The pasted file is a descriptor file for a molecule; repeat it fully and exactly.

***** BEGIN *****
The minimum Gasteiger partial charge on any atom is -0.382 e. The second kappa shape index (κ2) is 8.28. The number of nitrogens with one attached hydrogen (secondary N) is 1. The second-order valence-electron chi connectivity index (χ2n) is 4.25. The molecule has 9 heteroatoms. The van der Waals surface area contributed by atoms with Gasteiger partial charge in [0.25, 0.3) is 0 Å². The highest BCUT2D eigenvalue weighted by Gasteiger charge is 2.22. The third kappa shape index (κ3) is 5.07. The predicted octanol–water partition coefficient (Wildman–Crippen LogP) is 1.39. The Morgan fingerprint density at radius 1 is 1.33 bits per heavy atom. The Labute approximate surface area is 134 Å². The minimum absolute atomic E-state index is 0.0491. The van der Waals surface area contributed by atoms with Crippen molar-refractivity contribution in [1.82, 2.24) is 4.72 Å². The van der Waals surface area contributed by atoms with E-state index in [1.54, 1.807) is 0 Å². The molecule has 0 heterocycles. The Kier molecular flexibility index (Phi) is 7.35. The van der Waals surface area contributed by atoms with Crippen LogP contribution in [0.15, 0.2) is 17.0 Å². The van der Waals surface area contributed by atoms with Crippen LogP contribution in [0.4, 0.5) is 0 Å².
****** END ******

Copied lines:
The minimum Gasteiger partial charge on any atom is -0.382 e. The second kappa shape index (κ2) is 8.28. The number of nitrogens with one attached hydrogen (secondary N) is 1. The second-order valence-electron chi connectivity index (χ2n) is 4.25. The molecule has 9 heteroatoms. The van der Waals surface area contributed by atoms with Gasteiger partial charge in [0.25, 0.3) is 0 Å². The highest BCUT2D eigenvalue weighted by Gasteiger charge is 2.22. The third kappa shape index (κ3) is 5.07. The predicted octanol–water partition coefficient (Wildman–Crippen LogP) is 1.39. The Morgan fingerprint density at radius 1 is 1.33 bits per heavy atom. The Labute approximate surface area is 134 Å². The minimum absolute atomic E-state index is 0.0491. The van der Waals surface area contributed by atoms with Crippen molar-refractivity contribution in [1.82, 2.24) is 4.72 Å². The van der Waals surface area contributed by atoms with E-state index in [1.54, 1.807) is 0 Å². The molecule has 0 heterocycles. The Kier molecular flexibility index (Phi) is 7.35. The van der Waals surface area contributed by atoms with Crippen LogP contribution in [0.15, 0.2) is 17.0 Å². The van der Waals surface area contributed by atoms with Crippen LogP contribution in [0.4, 0.5) is 0 Å².